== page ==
thrush                                                                         sick donkey

From: "Vicki/ladywife" <>
To: <> 
Sent: Sunday, February 04, 2001 
Subject:  Thrush

Pat L. wrote:  Help!!  I think one of my donkeys has thrush - she is limping a bit, hoof seems to be a bit 'crumbly', and it STINKS!  I know I've read a  bit about it on the lists, but it didn't concern me then... it does now! Is this really thrush? How do I treat it? How do I keep it from happening again?

Pat L., Thrush is a rotting of the frog with black, foul-smelling, moist gooey gunk in the frog clefts.  The stench of Thrush is unmistakable. A fullblown case of thrush will make even a seasoned farrier gag.  The smell is old pee,  puppy-diarrhea, spoiled hamburger, a dead rat under the refrigerator, week-old roadkill on a hot summer day and a tinge of burned wires smell, sort of metallic like the smell when you open the grill in May and find out you forgot to take out the aluminum foil from the Labor Day cookout before you put the grill away for winter.  It will take your breath away and cause  your eyes to water.  The appearance of a thrushy frog looks like a black, rotting sponge.  It is caused by poor hygiene, failure to clean the feet regularly, leaving the animal to stand in dirty (poopy-pee-ey) moist conditions, and by allowing the toes to grow too long. 

Treatment consists of:

#1 call an experienced professional farrier.  This isn't something you want an inexperienced home-taught part-time hoof trimmer to treat.  You want a farrier with experience for this one because he will need to pare away the rotting frog.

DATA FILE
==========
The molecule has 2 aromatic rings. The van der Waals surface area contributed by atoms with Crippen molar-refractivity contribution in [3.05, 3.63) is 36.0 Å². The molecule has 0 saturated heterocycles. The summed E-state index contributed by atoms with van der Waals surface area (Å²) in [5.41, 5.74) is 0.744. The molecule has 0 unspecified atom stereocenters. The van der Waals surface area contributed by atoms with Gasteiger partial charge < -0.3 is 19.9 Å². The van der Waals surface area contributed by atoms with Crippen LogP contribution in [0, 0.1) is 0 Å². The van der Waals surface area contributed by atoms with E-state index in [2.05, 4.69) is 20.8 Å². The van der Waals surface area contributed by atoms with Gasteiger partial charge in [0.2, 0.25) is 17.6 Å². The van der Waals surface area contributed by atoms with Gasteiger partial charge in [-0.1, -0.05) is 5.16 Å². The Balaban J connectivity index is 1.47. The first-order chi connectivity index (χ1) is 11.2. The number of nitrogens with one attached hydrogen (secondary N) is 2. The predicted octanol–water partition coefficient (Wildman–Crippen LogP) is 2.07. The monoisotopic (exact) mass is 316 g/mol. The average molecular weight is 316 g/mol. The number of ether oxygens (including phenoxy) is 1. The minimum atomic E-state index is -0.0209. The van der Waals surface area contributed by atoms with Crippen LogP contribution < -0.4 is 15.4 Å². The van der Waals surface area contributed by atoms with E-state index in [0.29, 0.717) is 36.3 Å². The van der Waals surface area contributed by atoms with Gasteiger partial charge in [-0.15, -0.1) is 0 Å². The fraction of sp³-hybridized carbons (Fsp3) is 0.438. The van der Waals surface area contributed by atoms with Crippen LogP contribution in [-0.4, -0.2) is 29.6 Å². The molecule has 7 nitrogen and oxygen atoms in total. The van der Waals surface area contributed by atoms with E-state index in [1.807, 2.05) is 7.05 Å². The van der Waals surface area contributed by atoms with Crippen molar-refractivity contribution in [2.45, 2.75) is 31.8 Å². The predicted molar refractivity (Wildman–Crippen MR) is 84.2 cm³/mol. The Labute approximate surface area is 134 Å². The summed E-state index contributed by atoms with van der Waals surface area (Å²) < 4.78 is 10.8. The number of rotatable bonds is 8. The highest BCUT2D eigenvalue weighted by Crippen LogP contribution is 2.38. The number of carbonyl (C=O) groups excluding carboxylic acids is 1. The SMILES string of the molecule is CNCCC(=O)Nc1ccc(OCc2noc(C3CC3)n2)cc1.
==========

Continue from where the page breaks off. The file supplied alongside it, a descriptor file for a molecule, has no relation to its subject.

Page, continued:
#2 clean the barn and area where the donkey spends time and put down a deep, dry bedding which should be kept picked and stirred at least twice daily until the thrush is under control.  If you have wet, muddy, slushy ground conditions then arrange an area inside the barn that is high and dry because you will need to keep the animal out of wet conditions. 

#3 after the farrier has cut away the rotting portion of frog, you will need to twice a day scrub the sole and frog with a dilute iodine solution such as Betadine scrub, making sure to keep the clefts cleaned and scrubbed.  A denture brush is just about the right size and shape for getting down deep into the cleft.  After scrubbing, rinsing, and blotting dry spray the sole and frog with an antibiotic spray such as nolvasan, kopertox, or blue-kote dressing. 

Usually if you have one thrushy animal the others aren't far away from thrush so have all of them checked by the farrier while he is there.  It is a lot easier to get it stopped early than it is to try to cure it after it's gotten a good start. 
Severe cases of thrush should be treated by the veterinarian. 


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